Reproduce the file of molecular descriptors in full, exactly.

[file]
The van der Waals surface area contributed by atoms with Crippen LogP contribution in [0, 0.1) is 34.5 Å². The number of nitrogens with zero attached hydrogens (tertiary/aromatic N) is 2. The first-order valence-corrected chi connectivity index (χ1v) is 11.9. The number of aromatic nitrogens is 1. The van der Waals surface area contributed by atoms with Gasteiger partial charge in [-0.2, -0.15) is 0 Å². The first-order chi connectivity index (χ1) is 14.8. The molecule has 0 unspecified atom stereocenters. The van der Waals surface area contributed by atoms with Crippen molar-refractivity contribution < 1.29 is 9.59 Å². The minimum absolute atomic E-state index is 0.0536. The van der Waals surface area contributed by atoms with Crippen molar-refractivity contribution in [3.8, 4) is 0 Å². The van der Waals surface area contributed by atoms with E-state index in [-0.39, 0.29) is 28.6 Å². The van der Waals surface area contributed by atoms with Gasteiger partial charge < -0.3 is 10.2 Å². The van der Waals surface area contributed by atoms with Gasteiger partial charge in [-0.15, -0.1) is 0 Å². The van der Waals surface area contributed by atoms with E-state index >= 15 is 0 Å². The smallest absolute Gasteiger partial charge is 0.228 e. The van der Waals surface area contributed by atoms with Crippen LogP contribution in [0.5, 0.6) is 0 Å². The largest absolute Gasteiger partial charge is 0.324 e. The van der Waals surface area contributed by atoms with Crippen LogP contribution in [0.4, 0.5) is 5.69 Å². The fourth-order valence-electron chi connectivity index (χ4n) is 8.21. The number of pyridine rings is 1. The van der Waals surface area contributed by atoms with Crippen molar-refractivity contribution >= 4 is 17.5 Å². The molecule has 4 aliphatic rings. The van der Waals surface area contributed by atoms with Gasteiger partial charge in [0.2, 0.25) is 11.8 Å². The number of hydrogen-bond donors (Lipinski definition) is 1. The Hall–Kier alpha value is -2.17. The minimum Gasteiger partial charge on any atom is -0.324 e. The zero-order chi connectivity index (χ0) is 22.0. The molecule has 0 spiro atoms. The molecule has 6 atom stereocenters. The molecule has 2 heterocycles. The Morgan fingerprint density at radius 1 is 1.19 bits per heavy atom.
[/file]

The van der Waals surface area contributed by atoms with Crippen LogP contribution in [0, 0.1) is 34.5 Å². The number of nitrogens with zero attached hydrogens (tertiary/aromatic N) is 2. The first-order valence-corrected chi connectivity index (χ1v) is 11.9. The number of aromatic nitrogens is 1. The van der Waals surface area contributed by atoms with Gasteiger partial charge in [-0.2, -0.15) is 0 Å². The first-order chi connectivity index (χ1) is 14.8. The molecule has 0 unspecified atom stereocenters. The van der Waals surface area contributed by atoms with Crippen molar-refractivity contribution < 1.29 is 9.59 Å². The minimum absolute atomic E-state index is 0.0536. The van der Waals surface area contributed by atoms with Crippen molar-refractivity contribution in [3.8, 4) is 0 Å². The van der Waals surface area contributed by atoms with E-state index in [-0.39, 0.29) is 28.6 Å². The van der Waals surface area contributed by atoms with Gasteiger partial charge < -0.3 is 10.2 Å². The van der Waals surface area contributed by atoms with Gasteiger partial charge in [-0.15, -0.1) is 0 Å². The van der Waals surface area contributed by atoms with E-state index >= 15 is 0 Å². The smallest absolute Gasteiger partial charge is 0.228 e. The van der Waals surface area contributed by atoms with Crippen LogP contribution in [0.5, 0.6) is 0 Å². The largest absolute Gasteiger partial charge is 0.324 e. The van der Waals surface area contributed by atoms with Crippen LogP contribution in [0.4, 0.5) is 5.69 Å². The fourth-order valence-electron chi connectivity index (χ4n) is 8.21. The number of pyridine rings is 1. The van der Waals surface area contributed by atoms with Crippen molar-refractivity contribution >= 4 is 17.5 Å². The molecule has 4 aliphatic rings. The van der Waals surface area contributed by atoms with Gasteiger partial charge in [0.2, 0.25) is 11.8 Å². The number of hydrogen-bond donors (Lipinski definition) is 1. The Hall–Kier alpha value is -2.17. The minimum Gasteiger partial charge on any atom is -0.324 e. The zero-order chi connectivity index (χ0) is 22.0. The molecule has 0 spiro atoms. The molecule has 6 atom stereocenters. The molecule has 2 heterocycles. The Morgan fingerprint density at radius 1 is 1.19 bits per heavy atom.